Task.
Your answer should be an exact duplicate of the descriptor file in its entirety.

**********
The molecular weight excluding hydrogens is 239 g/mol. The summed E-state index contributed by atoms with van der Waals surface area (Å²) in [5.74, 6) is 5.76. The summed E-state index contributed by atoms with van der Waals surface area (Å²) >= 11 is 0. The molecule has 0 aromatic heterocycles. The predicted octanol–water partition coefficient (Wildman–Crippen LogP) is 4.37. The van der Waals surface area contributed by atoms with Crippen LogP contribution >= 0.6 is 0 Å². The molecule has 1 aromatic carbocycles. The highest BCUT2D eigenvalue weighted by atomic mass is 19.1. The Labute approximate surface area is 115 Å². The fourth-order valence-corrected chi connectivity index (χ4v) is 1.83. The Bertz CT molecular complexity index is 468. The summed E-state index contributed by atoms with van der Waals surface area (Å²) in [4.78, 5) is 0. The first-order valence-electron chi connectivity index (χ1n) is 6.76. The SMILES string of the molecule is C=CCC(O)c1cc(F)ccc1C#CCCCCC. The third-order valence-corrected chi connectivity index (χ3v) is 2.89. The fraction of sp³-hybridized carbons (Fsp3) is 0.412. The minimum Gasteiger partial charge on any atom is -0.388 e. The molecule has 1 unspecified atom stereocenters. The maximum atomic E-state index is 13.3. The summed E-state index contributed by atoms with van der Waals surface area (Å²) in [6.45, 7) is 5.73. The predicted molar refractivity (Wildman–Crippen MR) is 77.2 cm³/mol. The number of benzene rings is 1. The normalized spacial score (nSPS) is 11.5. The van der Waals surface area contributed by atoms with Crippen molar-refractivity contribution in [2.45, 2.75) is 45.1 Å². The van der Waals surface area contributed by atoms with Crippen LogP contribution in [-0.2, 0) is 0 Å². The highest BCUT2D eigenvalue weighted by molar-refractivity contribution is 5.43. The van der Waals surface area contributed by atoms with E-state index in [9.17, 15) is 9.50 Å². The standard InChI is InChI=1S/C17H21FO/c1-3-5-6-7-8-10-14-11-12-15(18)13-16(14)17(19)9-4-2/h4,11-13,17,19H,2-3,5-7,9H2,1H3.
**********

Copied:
The molecular weight excluding hydrogens is 239 g/mol. The summed E-state index contributed by atoms with van der Waals surface area (Å²) in [5.74, 6) is 5.76. The summed E-state index contributed by atoms with van der Waals surface area (Å²) >= 11 is 0. The molecule has 0 aromatic heterocycles. The predicted octanol–water partition coefficient (Wildman–Crippen LogP) is 4.37. The van der Waals surface area contributed by atoms with Crippen LogP contribution >= 0.6 is 0 Å². The molecule has 1 aromatic carbocycles. The highest BCUT2D eigenvalue weighted by atomic mass is 19.1. The Labute approximate surface area is 115 Å². The fourth-order valence-corrected chi connectivity index (χ4v) is 1.83. The Bertz CT molecular complexity index is 468. The summed E-state index contributed by atoms with van der Waals surface area (Å²) in [4.78, 5) is 0. The first-order valence-electron chi connectivity index (χ1n) is 6.76. The SMILES string of the molecule is C=CCC(O)c1cc(F)ccc1C#CCCCCC. The third-order valence-corrected chi connectivity index (χ3v) is 2.89. The fraction of sp³-hybridized carbons (Fsp3) is 0.412. The minimum Gasteiger partial charge on any atom is -0.388 e. The molecule has 1 unspecified atom stereocenters. The maximum atomic E-state index is 13.3. The summed E-state index contributed by atoms with van der Waals surface area (Å²) in [6.45, 7) is 5.73. The predicted molar refractivity (Wildman–Crippen MR) is 77.2 cm³/mol. The number of benzene rings is 1. The normalized spacial score (nSPS) is 11.5. The van der Waals surface area contributed by atoms with Crippen molar-refractivity contribution in [2.45, 2.75) is 45.1 Å². The van der Waals surface area contributed by atoms with Crippen LogP contribution in [-0.2, 0) is 0 Å². The highest BCUT2D eigenvalue weighted by molar-refractivity contribution is 5.43. The van der Waals surface area contributed by atoms with E-state index in [9.17, 15) is 9.50 Å². The standard InChI is InChI=1S/C17H21FO/c1-3-5-6-7-8-10-14-11-12-15(18)13-16(14)17(19)9-4-2/h4,11-13,17,19H,2-3,5-7,9H2,1H3.